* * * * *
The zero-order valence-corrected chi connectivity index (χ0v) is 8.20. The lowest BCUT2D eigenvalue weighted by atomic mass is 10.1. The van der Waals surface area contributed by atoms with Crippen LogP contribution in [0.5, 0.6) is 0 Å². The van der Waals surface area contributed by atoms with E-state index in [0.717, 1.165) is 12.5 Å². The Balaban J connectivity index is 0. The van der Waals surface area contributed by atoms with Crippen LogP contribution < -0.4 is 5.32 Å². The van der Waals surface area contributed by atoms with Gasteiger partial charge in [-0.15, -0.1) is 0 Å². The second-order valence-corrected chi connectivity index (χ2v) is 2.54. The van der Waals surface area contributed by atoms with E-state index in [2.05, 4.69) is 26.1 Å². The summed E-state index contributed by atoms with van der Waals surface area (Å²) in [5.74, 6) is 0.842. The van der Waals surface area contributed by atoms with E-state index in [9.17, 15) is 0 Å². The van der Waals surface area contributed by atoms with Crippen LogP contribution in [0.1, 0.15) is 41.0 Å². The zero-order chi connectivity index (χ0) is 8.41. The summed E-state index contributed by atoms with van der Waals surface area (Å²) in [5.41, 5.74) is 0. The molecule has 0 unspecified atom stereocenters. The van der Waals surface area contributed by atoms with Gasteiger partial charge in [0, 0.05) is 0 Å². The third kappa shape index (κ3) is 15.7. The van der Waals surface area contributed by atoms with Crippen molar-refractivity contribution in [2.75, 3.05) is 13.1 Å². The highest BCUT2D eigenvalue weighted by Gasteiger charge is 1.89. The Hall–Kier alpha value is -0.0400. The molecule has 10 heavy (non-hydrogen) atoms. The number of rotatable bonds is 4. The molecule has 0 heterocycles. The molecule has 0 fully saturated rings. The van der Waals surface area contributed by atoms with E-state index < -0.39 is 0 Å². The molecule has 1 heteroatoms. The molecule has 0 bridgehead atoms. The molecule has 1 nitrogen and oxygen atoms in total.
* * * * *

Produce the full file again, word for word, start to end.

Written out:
The zero-order valence-corrected chi connectivity index (χ0v) is 8.20. The lowest BCUT2D eigenvalue weighted by atomic mass is 10.1. The van der Waals surface area contributed by atoms with Crippen LogP contribution in [0.5, 0.6) is 0 Å². The van der Waals surface area contributed by atoms with E-state index in [0.717, 1.165) is 12.5 Å². The Balaban J connectivity index is 0. The van der Waals surface area contributed by atoms with Crippen LogP contribution < -0.4 is 5.32 Å². The van der Waals surface area contributed by atoms with Gasteiger partial charge in [-0.15, -0.1) is 0 Å². The second-order valence-corrected chi connectivity index (χ2v) is 2.54. The van der Waals surface area contributed by atoms with E-state index in [2.05, 4.69) is 26.1 Å². The summed E-state index contributed by atoms with van der Waals surface area (Å²) in [5.74, 6) is 0.842. The van der Waals surface area contributed by atoms with E-state index in [9.17, 15) is 0 Å². The van der Waals surface area contributed by atoms with Crippen LogP contribution in [0.1, 0.15) is 41.0 Å². The zero-order chi connectivity index (χ0) is 8.41. The summed E-state index contributed by atoms with van der Waals surface area (Å²) in [5.41, 5.74) is 0. The molecule has 0 unspecified atom stereocenters. The van der Waals surface area contributed by atoms with Gasteiger partial charge in [0, 0.05) is 0 Å². The third kappa shape index (κ3) is 15.7. The van der Waals surface area contributed by atoms with Crippen molar-refractivity contribution in [2.75, 3.05) is 13.1 Å². The highest BCUT2D eigenvalue weighted by Gasteiger charge is 1.89. The Hall–Kier alpha value is -0.0400. The molecule has 10 heavy (non-hydrogen) atoms. The number of rotatable bonds is 4. The molecule has 0 heterocycles. The molecule has 0 fully saturated rings. The van der Waals surface area contributed by atoms with E-state index < -0.39 is 0 Å². The molecule has 1 heteroatoms. The molecule has 0 bridgehead atoms. The molecule has 1 nitrogen and oxygen atoms in total.